Proposition 64 Section 4. PERSONAL USE.
The personal adult use section of the Adult Use of Marijuana Act 2016 (AUMA) initiative defines marijuana, legalizes it and establishes parameters for lawful use and responsible behavior. Age of consent at 21 years includes Legal adult use one ounce of marijuana and eight grams of concentrate, Grow six plants per residence and keep or give away the harvest, Lawful amounts not basis for search or seizure, No local bans on possession, sharing or discrete, enclosed gardens, Medical Marijuana exemptions. Responsible public behavior includes Open container rule, Marijuana DUI, Impairment issues, Workplace, Property rights, Infractions and tickets, Medical Marijuana exemption. Criminal statutes in Section 8. Continue reading California: Personal Adult Use of Marijuana
Life in prison for pot?
If Prop. 64 passes, that could change
By BROOKE EDWARDS STAGGS / STAFF WRITER
One million people convicted of marijuana-related misdemeanors and felonies could petition to have their records changed or cleared, the nonprofit organization estimates. That would give them wider access to jobs, housing and other services that are currently out of reach.
“The criminal code changes are so profound that, even if I didn’t like other things in the initiative, I would vote for it just for that,” said Chris Conrad, a longtime marijuana activist who’s backing Prop. 64 even as many friends in the medical cannabis community remain divided over the measure.
But law enforcement could no longer use the smell of marijuana, or the presence of paraphernalia, as a basis for broader searches.
Conrad, who has served as an expert witness in some 2,500 marijuana-related cases, said removing weed as probable cause will eliminate a common point of contact with police that often escalates into something more serious.
“Out of all the court cases I have been involved with, probably 50 percent start off with cops saying they smell marijuana,” he said.
The Adult Use of Marijuana Act
The Attorney General of California has prepared the following title and summary of the chief purpose and points of the proposed measure:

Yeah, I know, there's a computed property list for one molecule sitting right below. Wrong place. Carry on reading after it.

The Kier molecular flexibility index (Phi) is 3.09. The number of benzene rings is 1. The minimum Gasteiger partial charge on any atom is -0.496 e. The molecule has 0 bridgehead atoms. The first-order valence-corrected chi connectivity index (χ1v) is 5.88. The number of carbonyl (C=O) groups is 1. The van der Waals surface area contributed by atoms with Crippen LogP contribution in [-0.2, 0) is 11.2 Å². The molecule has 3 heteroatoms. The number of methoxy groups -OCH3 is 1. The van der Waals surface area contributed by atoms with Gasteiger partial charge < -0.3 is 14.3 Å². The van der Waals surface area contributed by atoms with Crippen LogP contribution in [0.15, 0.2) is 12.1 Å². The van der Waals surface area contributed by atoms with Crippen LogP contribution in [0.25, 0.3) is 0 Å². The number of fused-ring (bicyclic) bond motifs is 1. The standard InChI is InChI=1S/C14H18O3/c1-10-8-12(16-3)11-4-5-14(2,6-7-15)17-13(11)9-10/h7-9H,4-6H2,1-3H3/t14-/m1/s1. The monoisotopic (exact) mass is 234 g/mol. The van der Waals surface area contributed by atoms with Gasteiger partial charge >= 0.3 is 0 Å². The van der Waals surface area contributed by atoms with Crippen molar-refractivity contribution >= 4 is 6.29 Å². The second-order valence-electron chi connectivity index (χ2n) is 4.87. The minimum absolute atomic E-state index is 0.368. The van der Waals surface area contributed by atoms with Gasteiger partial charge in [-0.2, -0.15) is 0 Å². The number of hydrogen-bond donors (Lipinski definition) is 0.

MARIJUANA LEGALIZATION. INITIATIVE STATUTE. Legalizes marijuana and hemp under state law. Designates state agencies to license and regulate marijuana industry. Imposes state excise tax on retail sales of marijuana equal to 15% of sales price, and state cultivation taxes on marijuana of $9.25 per ounce of flowers and $2.75 per ounce of leaves. Exempts medical marijuana from some taxation. Establishes packaging, labeling, advertising, and marketing standards and restrictions for marijuana products. Allows local regulation and taxation of marijuana. Prohibits marketing and advertising marijuana to minors. Authorizes resentencing and destruction of records for prior marijuana convictions.
Hempresent Radio: Seattle Hempfest’s own Vivian McPeak interviews California activist Chris Conrad on why he is supporting Proposition 64, the Adult Use of Marijuan Act. Click here to listen in.
A wake-up call to every American.
By Mikki Norris, Virginia Resner and Chris Conrad, creators of Human Rights and the Drug War and the HRDW exhibition project
A groundbreaking expose on the U.S. Drug War’s human cost. Mentioned in Newsweek, Playboy, Penthouse, C-Span Journal, and in many other prominent news media.
Health and Safety Code – HSC 11357 – 11362.9
A compendium of California marijuana definitions and statutory laws related to cannabis hemp / marijuana as they were listed from 1976 to 2016, when the voters adopted Proposition 64. Do not rely on these for legal purposes, they are posted here merely as an historical archive of state laws.
Continue reading Pre-Prop. 64 archive, California HS 11357 – 11362.9
20th Annual Report, 1989: California state Prosecutor’s Report on Marijuana & Drugs (Excerpt)
About the Report: This report was prepared by a panel of experts commissioned by State of California Attorney General John Van de Kamp. Upon receiving the panel’s recommendations, based on its 20-year study of the crisis in drug policy, AG Van de Kamp — by then a candidate for governor — suppressed the report and refused to publish it. The panel published its final report at their own expense. Continue reading California AG’s Panel: Legalize home grows and gifting